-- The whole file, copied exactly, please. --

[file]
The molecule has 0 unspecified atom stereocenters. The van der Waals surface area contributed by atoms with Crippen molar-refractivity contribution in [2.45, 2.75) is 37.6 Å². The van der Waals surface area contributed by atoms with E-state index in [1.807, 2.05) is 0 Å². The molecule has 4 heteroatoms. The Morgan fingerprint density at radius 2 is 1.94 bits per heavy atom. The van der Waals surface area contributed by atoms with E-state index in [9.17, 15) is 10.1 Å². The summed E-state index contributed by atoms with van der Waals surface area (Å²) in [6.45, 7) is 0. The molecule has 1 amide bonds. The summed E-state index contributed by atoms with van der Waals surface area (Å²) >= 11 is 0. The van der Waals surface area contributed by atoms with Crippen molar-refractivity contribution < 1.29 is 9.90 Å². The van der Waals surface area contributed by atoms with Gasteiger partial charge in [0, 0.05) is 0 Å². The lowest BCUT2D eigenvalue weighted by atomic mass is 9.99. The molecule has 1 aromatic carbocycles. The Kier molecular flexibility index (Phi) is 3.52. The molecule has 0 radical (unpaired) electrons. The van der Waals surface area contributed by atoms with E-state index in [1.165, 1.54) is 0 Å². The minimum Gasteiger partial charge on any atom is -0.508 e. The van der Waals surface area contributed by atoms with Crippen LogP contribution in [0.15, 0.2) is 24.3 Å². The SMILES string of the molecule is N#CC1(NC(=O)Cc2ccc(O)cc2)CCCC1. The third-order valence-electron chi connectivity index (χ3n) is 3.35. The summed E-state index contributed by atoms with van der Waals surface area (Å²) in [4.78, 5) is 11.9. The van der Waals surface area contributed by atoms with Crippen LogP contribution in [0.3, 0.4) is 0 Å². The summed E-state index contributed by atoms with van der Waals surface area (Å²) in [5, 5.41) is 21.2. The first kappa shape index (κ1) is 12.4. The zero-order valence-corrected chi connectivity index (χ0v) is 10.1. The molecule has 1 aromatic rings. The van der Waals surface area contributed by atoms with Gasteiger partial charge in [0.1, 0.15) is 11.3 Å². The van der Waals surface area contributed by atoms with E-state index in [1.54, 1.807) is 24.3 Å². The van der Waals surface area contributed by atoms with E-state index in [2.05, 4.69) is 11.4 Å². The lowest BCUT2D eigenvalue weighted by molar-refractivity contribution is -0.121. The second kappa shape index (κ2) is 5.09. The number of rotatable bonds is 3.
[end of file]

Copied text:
The molecule has 0 unspecified atom stereocenters. The van der Waals surface area contributed by atoms with Crippen molar-refractivity contribution in [2.45, 2.75) is 37.6 Å². The van der Waals surface area contributed by atoms with E-state index in [1.807, 2.05) is 0 Å². The molecule has 4 heteroatoms. The Morgan fingerprint density at radius 2 is 1.94 bits per heavy atom. The van der Waals surface area contributed by atoms with E-state index in [9.17, 15) is 10.1 Å². The summed E-state index contributed by atoms with van der Waals surface area (Å²) in [6.45, 7) is 0. The molecule has 1 amide bonds. The summed E-state index contributed by atoms with van der Waals surface area (Å²) >= 11 is 0. The van der Waals surface area contributed by atoms with Crippen molar-refractivity contribution < 1.29 is 9.90 Å². The van der Waals surface area contributed by atoms with Gasteiger partial charge in [0, 0.05) is 0 Å². The lowest BCUT2D eigenvalue weighted by atomic mass is 9.99. The molecule has 1 aromatic carbocycles. The Kier molecular flexibility index (Phi) is 3.52. The molecule has 0 radical (unpaired) electrons. The van der Waals surface area contributed by atoms with E-state index in [1.165, 1.54) is 0 Å². The minimum Gasteiger partial charge on any atom is -0.508 e. The van der Waals surface area contributed by atoms with Crippen LogP contribution in [0.15, 0.2) is 24.3 Å². The SMILES string of the molecule is N#CC1(NC(=O)Cc2ccc(O)cc2)CCCC1. The third-order valence-electron chi connectivity index (χ3n) is 3.35. The summed E-state index contributed by atoms with van der Waals surface area (Å²) in [4.78, 5) is 11.9. The van der Waals surface area contributed by atoms with Crippen LogP contribution in [0.3, 0.4) is 0 Å². The summed E-state index contributed by atoms with van der Waals surface area (Å²) in [5, 5.41) is 21.2. The first kappa shape index (κ1) is 12.4. The zero-order valence-corrected chi connectivity index (χ0v) is 10.1. The molecule has 1 aromatic rings. The van der Waals surface area contributed by atoms with Gasteiger partial charge in [0.1, 0.15) is 11.3 Å². The van der Waals surface area contributed by atoms with E-state index in [1.54, 1.807) is 24.3 Å². The van der Waals surface area contributed by atoms with E-state index in [2.05, 4.69) is 11.4 Å². The lowest BCUT2D eigenvalue weighted by molar-refractivity contribution is -0.121. The second kappa shape index (κ2) is 5.09. The number of rotatable bonds is 3.